Sarah Ruhl, from Smile: The Story of a Face. (Simon & Schuster, October 5, 2021)


Notes:

Miracle. All of It.

For the purposes of the book, Robin, who desperately believes in the sanctity of life beyond himself, begs his father for these nighttime, bedtime stories, and Theo gives him easy travel to other planets. Father and son going to a new planet based on the kinds of planets that Theo’s science is turning up and asking this question, what would life look like if it was able to get started here? And what would that change in our sense of who we are and where we’ve been dropped down?

And they make this journey across the universe through all kinds of incubators, all kinds of petri dishes for life and the possibilities of life. And rather than answer the question — so where is everybody? — it keeps deferring the question, it keeps making that question more subtle and stranger. And I wasn’t sure where I would go with this ultimately in the book. And one thing I kept thinking about that didn’t make it into the final book but exists as a kind of parallel story in my own head is the father and son on some very distant planet in some very distant star, many light years from here, playing that same game. And the father saying, OK, now imagine a world that’s just the right size, and it has plate tectonics, and it has water, and it has a nearby moon to stabilize its rotation, and it has incredible security and safety from asteroids because of other large planets in the solar system.

Imagine that everything happens just right so that every square inch of this place is colonized by new forms of experiments, new kinds of life. And the father trying to entertain his son with the story of this remarkable place in the sun just stopping him and saying, Dad, come on, that’s asking too much. Get real, that’s science fiction. That’s the vision that I had when I finished the book, an absolutely limitless sense of just how lucky we’ve had it here.

— Richard Powers, from Ezra Klein’s Podcast Interview titled “This Conversation With Richard Powers Is a Gift.” (September, 28, 2021, The New York Times)


Notes: (1) The podcast and/or transcript is long but worthy.  (2) Post title Inspired by Albert Einstein’s quote: “There are only two ways to live your life. One is as though nothing is a miracle. The other is as though everything is a miracle. (3) Photo Credit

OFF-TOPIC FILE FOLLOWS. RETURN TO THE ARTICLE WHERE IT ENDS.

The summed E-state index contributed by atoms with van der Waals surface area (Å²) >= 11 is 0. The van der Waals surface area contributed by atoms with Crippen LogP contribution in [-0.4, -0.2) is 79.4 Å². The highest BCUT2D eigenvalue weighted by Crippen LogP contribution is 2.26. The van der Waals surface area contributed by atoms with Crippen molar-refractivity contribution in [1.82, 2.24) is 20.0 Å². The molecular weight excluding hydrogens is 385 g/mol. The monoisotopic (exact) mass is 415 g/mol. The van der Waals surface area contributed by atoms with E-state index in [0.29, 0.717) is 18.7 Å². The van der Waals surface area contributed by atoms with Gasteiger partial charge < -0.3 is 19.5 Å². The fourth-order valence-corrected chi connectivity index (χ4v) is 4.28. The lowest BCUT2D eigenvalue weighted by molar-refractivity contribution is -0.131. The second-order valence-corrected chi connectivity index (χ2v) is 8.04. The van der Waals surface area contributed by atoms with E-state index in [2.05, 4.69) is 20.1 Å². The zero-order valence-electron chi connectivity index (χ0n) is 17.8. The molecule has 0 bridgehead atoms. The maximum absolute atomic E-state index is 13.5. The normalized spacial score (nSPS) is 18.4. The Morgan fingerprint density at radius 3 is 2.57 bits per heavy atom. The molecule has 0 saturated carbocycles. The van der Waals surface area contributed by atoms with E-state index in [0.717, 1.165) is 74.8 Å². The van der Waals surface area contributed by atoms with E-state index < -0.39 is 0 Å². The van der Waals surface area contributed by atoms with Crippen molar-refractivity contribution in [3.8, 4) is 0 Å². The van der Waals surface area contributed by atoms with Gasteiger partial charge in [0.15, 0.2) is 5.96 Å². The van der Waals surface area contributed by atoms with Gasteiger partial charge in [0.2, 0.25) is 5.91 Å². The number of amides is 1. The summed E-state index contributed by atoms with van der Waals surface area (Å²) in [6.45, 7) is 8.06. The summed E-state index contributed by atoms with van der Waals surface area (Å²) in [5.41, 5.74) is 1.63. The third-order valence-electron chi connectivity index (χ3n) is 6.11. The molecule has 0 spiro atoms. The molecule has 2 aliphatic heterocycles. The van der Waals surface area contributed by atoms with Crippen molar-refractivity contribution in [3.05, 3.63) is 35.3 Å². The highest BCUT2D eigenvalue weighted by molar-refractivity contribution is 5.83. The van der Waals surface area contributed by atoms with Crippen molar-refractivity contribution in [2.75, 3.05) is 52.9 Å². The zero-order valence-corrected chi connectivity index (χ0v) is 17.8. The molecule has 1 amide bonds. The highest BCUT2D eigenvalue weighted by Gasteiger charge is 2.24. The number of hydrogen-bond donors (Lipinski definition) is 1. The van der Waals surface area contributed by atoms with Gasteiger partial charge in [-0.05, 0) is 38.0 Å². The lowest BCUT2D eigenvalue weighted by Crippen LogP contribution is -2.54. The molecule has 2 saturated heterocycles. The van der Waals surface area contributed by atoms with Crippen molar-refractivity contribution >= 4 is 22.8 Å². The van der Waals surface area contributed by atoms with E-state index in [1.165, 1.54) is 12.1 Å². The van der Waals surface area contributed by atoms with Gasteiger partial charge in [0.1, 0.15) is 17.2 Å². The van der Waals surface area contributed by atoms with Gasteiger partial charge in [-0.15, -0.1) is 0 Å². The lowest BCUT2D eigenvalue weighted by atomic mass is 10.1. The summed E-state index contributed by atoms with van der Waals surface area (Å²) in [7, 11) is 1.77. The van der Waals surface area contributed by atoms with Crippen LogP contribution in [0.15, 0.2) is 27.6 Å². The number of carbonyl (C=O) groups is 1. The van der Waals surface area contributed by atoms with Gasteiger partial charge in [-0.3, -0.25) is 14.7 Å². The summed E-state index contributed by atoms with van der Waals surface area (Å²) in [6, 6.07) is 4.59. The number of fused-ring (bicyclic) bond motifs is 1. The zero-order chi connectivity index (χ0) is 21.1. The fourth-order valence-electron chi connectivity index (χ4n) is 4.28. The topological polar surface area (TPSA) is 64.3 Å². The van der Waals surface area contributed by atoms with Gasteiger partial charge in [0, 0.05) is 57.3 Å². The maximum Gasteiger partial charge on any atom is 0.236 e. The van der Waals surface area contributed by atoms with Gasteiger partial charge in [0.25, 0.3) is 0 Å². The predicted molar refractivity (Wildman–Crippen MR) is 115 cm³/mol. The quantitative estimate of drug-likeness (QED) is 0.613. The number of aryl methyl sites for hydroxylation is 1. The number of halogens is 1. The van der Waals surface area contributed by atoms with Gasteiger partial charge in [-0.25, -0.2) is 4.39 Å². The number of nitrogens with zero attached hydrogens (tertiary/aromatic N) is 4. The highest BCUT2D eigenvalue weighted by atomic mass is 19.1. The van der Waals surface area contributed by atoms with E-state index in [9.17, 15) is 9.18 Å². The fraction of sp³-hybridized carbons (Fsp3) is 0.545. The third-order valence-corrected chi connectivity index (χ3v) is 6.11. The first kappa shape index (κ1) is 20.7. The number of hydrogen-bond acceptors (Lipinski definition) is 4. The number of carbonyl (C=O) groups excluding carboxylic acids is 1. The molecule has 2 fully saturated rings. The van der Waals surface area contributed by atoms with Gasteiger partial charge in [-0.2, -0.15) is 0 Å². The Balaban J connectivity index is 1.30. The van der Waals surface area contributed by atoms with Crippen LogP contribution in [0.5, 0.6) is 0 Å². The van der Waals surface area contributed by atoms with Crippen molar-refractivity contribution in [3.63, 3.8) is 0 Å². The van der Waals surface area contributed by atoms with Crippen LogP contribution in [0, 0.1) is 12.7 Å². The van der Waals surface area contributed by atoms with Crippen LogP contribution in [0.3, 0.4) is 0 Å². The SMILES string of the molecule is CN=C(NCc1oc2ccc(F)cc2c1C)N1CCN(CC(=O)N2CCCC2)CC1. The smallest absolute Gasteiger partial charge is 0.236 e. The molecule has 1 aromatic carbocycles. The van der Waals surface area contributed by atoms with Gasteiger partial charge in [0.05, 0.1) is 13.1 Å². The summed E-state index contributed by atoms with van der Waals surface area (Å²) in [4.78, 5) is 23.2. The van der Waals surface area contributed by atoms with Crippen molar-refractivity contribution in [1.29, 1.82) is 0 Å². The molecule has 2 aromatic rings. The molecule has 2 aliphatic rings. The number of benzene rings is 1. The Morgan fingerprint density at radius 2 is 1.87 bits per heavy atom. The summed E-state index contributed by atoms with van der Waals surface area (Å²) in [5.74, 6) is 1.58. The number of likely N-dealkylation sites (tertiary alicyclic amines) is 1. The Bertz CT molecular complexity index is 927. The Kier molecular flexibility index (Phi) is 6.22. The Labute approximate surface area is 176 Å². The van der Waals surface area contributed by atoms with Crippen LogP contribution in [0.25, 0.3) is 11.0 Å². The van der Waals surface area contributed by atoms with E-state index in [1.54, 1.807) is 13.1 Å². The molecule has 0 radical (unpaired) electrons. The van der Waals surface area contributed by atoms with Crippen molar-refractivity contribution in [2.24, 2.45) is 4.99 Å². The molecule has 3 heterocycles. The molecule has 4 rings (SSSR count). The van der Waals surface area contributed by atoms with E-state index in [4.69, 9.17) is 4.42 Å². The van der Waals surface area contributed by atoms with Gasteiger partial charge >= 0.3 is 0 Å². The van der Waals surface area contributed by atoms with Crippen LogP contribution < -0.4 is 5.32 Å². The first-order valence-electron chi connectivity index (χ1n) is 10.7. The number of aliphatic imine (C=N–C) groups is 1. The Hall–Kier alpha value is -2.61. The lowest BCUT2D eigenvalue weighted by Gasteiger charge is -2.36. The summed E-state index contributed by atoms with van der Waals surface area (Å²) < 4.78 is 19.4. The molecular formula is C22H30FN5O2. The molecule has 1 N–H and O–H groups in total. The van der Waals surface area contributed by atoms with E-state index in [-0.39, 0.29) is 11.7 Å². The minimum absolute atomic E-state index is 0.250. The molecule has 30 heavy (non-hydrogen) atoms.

Miracle. All of It.

Stop. If you’re inside, go to a window. Throw it open and turn your face to the sky. All that empty space, the deep vastness of the air, the heavens wide above you. The sky is full of insects, and all of them are going somewhere. Every day, above and around us, the collective voyage of billions of beings.

…There are other worlds around us. Too often, we pass through them unknowing, seeing but blind, hearing but deaf, touching but not feeling, contained by the limits of our senses, the banality of our imaginations, our Ptolemaic certitudes. […]

They had heard about the butterflies, gnats, water striders, leaf bugs, booklice, and katydids sighted hundreds of miles out on the open ocean; about the aphids that Captain William Parry had encountered on ice floes during his polar expedition of 1828; and about those other aphids that, in 1925, made the 800-mile journey across the frigid, windswept Barents Sea between the Kola Peninsula, in Russia, and Spitsbergen, off Norway, in just twenty-four hours. Still, they were taken aback by the enormous quantities of animals they were discovering in the air above Louisiana and unashamedly astonished by the heights at which they found them. All of a sudden, it seemed, the heavens had opened.

Unmoored, they turned to the ocean, began talking about the “aeroplankton” drifting in the vastness of the open skies. They told each other about tiny insects, some of them wingless, all with large surface-area-to-weight ratios, plucked from their earthly tethers by a sharp gust of wind, picked up on air currents and thrust high into the convection streams without volition or capacity for resistance, some terrible accident, carried great distances across oceans and continents, then dropped with the same fateful arbitrariness in a downdraft on some distant mountaintop or valley plain. […]

On August 10, 1926, a Stinson Detroiter SM-1 six-seater monoplane took off from the rudimentary airstrip at Tallulah, Louisiana. […] [O]ver the next five years, the researchers flew more than 1,300 sorties from the Louisiana airstrip […].

They estimated that at any given time on any given day throughout the year, the air column rising from 50 to 14,000 feet above one square mile of Louisiana countryside contained an average of 25 million insects and perhaps as many as 36 million. [Read more…]

Miracle. All of It.